Legal tech 'app store' Reynen Court expands team, platform
(Reuters) - Reynen Court, a company that aims to help law firms and in-house legal departments test and adopt cloud-based software applications, is growing its team soon after launching a new full-service offering.
Reynen Court on Thursday said the company has brought on Sarah Glassmeyer as its legal tech curator. Glassmeyer joins Reynen Court from the American Bar Association, where she was counsel and a project specialist manager in its innovation center.
"Sarah is a true legal innovator with a wealth of hands-on experience driving change across the legal landscape and a passion for reimagining how we describe, learn about, and organize legal technologies," Christian Lang, Reynen Court's chief strategy officer, said in a statement. The company said in the announcement that she will play a "lynchpin role in generating the content and strategy for the Solution Store, a central pillar of the Reynen Court platform."
The American Bar Association didn't immediately respond to a request for comment on her departure.
Reynen Court's platform allows companies and firms to find, test, purchase and manage third-party software applications. The company, which was founded in 2017 and formally launched last year, promotes its platform as a "fast, easy and secure" way to find and manage new technologies. Legal tech vendors featured on its website include e-discovery, litigation analytics, transaction, resource and case management companies, among others.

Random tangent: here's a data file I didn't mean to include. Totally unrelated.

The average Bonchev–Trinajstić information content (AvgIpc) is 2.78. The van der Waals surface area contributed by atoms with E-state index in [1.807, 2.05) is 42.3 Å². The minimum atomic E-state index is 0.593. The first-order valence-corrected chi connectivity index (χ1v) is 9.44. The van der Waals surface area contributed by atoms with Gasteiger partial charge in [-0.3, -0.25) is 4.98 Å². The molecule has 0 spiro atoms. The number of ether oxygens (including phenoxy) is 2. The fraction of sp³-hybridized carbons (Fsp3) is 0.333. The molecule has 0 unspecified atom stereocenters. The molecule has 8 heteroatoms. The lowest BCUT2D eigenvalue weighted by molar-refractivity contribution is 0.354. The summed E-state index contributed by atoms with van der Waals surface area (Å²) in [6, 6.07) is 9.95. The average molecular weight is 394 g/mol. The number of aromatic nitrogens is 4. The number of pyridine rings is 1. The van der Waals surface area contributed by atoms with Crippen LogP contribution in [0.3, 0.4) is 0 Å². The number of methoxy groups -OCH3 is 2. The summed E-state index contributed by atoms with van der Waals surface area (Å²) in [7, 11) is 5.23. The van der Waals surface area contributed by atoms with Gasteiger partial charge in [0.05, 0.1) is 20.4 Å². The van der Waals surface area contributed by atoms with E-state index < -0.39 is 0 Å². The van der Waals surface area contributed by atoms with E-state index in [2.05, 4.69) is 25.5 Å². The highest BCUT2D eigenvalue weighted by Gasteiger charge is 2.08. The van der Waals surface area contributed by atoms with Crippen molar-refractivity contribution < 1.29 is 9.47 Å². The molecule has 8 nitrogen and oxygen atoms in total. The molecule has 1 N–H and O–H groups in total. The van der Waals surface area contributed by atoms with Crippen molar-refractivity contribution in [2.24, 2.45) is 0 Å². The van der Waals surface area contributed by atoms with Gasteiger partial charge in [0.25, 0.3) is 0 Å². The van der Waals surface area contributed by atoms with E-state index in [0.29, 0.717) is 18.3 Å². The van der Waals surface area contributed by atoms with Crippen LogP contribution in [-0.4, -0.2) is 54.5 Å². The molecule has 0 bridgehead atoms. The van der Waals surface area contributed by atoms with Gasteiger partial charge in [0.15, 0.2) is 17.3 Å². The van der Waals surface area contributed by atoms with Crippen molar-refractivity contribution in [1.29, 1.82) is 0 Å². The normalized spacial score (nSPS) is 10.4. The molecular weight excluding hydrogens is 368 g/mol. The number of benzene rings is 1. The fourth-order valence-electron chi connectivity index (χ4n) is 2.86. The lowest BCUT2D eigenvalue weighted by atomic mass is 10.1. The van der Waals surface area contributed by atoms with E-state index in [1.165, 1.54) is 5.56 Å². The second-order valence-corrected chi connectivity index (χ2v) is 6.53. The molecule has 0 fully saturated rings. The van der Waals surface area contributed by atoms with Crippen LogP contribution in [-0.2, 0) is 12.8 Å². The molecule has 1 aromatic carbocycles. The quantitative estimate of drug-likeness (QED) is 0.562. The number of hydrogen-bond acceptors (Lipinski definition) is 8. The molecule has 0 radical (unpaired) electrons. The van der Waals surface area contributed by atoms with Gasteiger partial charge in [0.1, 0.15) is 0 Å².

The company has offices in Amsterdam and New York and says it's supported by a consortium of 20 global law firms. It also has attracted investment from law firms, including Latham & Watkins, Clifford Chance, Orrick, Herrington & Sutcliffe and Japan's largest law firm, Nishimura & Asahi. Reynen Court is one of several legal tech and legal services companies that have raised fresh funding from investors, law firms and others in the past year.
Reynen Court in February also added Jae Um to its advisory board. Um previously held business-side roles at Baker McKenzie and Seyfarth Shaw and is founder and executive director of legal markets research and insights company Six Parsecs.
The Thursday hire comes on the heels of Reynen Court's April 23 launch of a new full-service offering, which gives firms and legal departments "turn-key access" to a full solution without needing to manage their own private cloud, platform and technology deployment, the company said at the time. That differs from what it has so far offered, which is access to its platform on a self-managed basis.
The new model - already catching the business of 1,100-lawyer Womble Bond Dickinson - has a lower up-front cost and a flexible pricing structure, the company said. Reynen Court said two other "sizable law firms" are slated to roll out the full-service offering during the second quarter of the year.
Bill Koch, Womble's chief knowledge officer, in a statement highlighted the time the firm anticipates saving by using the platform.
"Like everyone in our industry, we see no end to the onslaught of new technologies," Koch said, "and Reynen Court will allow us to cut through the noise so that we may rapidly adopt technologies that improve our efficiency and facilitate purposeful interactions with our clients."
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